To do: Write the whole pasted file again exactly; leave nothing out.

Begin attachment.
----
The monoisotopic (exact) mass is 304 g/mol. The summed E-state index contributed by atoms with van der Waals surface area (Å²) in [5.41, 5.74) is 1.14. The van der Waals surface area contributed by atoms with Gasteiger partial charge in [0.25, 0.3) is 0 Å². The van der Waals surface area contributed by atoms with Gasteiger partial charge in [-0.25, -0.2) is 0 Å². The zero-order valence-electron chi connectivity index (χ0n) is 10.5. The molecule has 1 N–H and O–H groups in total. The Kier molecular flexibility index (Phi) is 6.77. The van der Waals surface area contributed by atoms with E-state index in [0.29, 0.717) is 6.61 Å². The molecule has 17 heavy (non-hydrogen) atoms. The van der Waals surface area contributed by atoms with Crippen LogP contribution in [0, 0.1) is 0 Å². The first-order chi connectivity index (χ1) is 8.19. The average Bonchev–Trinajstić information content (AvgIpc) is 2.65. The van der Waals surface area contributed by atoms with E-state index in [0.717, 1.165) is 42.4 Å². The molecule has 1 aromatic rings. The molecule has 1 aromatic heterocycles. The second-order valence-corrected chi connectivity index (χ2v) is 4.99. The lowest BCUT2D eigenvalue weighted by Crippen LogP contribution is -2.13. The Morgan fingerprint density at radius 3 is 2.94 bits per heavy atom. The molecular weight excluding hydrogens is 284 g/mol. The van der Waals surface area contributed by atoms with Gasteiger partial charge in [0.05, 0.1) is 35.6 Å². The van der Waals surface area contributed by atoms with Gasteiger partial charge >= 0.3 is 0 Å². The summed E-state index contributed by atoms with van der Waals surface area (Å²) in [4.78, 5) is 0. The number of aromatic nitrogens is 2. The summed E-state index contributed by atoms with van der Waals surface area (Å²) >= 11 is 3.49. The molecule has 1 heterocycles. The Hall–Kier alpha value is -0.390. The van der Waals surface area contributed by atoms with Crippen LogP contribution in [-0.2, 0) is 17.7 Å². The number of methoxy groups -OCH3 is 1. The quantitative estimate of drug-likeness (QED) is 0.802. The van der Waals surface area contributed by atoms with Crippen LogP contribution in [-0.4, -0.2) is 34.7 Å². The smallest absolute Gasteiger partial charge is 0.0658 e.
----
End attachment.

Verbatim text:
The monoisotopic (exact) mass is 304 g/mol. The summed E-state index contributed by atoms with van der Waals surface area (Å²) in [5.41, 5.74) is 1.14. The van der Waals surface area contributed by atoms with Gasteiger partial charge in [0.25, 0.3) is 0 Å². The van der Waals surface area contributed by atoms with Gasteiger partial charge in [-0.25, -0.2) is 0 Å². The zero-order valence-electron chi connectivity index (χ0n) is 10.5. The molecule has 1 N–H and O–H groups in total. The Kier molecular flexibility index (Phi) is 6.77. The van der Waals surface area contributed by atoms with E-state index in [0.29, 0.717) is 6.61 Å². The molecule has 17 heavy (non-hydrogen) atoms. The van der Waals surface area contributed by atoms with Crippen LogP contribution in [0, 0.1) is 0 Å². The first-order chi connectivity index (χ1) is 8.19. The average Bonchev–Trinajstić information content (AvgIpc) is 2.65. The van der Waals surface area contributed by atoms with E-state index in [0.717, 1.165) is 42.4 Å². The molecule has 1 aromatic rings. The molecule has 1 aromatic heterocycles. The second-order valence-corrected chi connectivity index (χ2v) is 4.99. The lowest BCUT2D eigenvalue weighted by Crippen LogP contribution is -2.13. The Morgan fingerprint density at radius 3 is 2.94 bits per heavy atom. The molecular weight excluding hydrogens is 284 g/mol. The van der Waals surface area contributed by atoms with Gasteiger partial charge in [0.05, 0.1) is 35.6 Å². The van der Waals surface area contributed by atoms with Gasteiger partial charge >= 0.3 is 0 Å². The summed E-state index contributed by atoms with van der Waals surface area (Å²) in [4.78, 5) is 0. The number of aromatic nitrogens is 2. The summed E-state index contributed by atoms with van der Waals surface area (Å²) >= 11 is 3.49. The molecule has 1 heterocycles. The Hall–Kier alpha value is -0.390. The van der Waals surface area contributed by atoms with Crippen LogP contribution in [-0.2, 0) is 17.7 Å². The number of methoxy groups -OCH3 is 1. The quantitative estimate of drug-likeness (QED) is 0.802. The van der Waals surface area contributed by atoms with Crippen LogP contribution in [-0.4, -0.2) is 34.7 Å². The smallest absolute Gasteiger partial charge is 0.0658 e.